When mom Jia-Rui Cook gave birth to her second child in her car last year, she never expected the most difficult part to be the paperwork afterward.
pregnant woman in the car
Credit: Shutterstock 

When a baby is ready to be born, nothing can stop it, and many pregnant mamas worry about not making it to the hospital or birth center in time. We've all seen enough movies and TV shows where a husband—or taxi driver—has to pull over on the side of the road as a newborn makes her debut on a car seat.

It's the stuff of nightmares for most expectant couples, but as one mom and dad found out, the unpleasantness doesn't end when your duo-turned-trio finally arrives at the hospital. Or once you get the car washed and detailed post-birth!

Despite being told earlier that day by her OB/GYN that she was only 1cm dilated at 39 weeks pregnant with her second child, mom Jia-Rui Cook pushed out her daughter Jemma in a Toyota Prius as her husband Bryan drove along Beverly Boulevard in Los Angeles. Yes, it was messy and scary as expected, but the most unexpected aspect came when they found out that the hospital wouldn't help them file the birth certificate paperwork because the baby wasn't born there.

Instead, Cook and her husband had to collect five pieces of proof to bring to the county public health department to register Jemma's birth. As Cook wrote in a recent New York Times article about her experience, she had to prove "that Bryan and I were who we said we were, that I was pregnant just before I got to the hospital, that Jemma was born alive, that the birth occurred in Los Angeles County, and that I had a witness. Until we could get that certificate, Jemma was nameless and stateless, invisible in the eyes of the government."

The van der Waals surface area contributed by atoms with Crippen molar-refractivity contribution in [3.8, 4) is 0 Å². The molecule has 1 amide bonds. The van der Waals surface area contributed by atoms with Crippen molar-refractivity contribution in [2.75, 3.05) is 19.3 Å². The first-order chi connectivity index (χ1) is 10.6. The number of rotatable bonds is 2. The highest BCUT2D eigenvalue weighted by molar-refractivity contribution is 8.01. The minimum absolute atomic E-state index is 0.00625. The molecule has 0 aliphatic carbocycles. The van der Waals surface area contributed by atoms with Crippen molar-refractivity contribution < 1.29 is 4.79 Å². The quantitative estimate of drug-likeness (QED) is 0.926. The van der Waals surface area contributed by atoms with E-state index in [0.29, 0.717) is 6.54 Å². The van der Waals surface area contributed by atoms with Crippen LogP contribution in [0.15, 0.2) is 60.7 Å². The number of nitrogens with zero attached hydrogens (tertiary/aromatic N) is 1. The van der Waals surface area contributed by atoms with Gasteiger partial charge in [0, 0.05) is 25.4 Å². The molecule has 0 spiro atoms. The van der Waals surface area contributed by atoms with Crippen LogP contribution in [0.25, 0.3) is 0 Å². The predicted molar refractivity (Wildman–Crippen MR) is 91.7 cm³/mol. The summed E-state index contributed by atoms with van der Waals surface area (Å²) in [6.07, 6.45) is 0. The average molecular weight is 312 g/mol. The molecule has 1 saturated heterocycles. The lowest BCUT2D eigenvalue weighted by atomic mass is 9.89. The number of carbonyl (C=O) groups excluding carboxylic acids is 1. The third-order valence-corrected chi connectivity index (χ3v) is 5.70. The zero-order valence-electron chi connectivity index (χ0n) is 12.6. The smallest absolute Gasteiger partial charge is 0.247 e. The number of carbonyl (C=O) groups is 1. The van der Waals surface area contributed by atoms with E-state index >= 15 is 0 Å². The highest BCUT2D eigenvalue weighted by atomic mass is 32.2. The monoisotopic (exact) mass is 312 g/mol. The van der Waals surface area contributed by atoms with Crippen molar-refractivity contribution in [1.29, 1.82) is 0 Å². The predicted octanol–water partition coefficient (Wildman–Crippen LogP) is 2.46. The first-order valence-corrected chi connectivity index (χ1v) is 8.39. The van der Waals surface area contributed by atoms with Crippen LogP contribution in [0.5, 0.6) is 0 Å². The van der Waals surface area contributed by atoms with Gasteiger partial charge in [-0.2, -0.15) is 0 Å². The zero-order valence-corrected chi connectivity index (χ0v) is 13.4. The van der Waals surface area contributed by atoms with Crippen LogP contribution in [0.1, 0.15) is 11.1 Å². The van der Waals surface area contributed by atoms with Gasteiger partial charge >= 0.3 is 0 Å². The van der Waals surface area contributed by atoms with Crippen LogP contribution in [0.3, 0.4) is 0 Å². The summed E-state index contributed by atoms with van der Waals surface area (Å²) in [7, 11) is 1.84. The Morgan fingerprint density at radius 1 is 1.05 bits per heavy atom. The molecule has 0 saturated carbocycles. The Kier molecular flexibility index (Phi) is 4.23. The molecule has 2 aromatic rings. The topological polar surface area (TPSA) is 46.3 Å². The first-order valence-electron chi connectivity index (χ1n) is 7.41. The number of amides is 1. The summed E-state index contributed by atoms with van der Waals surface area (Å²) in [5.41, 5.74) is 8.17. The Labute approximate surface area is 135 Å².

It took 35 days to get an appointment at the public health department where they could present their proof and walk out with the birth certificate they needed. "I felt a second wave of relief almost as intense as that first one in the car," Cook wrote. "A month later, I could finally apply for her Social Security number, and after that, finish the health insurance paperwork that was in limbo because I didn't have the right documents."

Different cities and states have different rules on how birth certificates can be obtained, and different hospitals interpret those rules differently, Cook learned. "A birth certificate, I learned, is probably the single most important document an American can possess," she wrote. "It's the gateway to citizenship, health insurance and school, so hospitals may be reluctant to put their necks on the line to confer such benefits."

While it makes sense that hospitals and governments want to make sure that birth certificates are issued correctly and to the right people, it's so annoying that new parents might have to jump through hoops when recovering from an unusual birth situation and while trying to care for a newborn. So I guess the takeaway from Cook's experience is this: if you live in a place with birth certificate rules like Los Angeles, you might want to camp out close to the hospital as you approach your due date!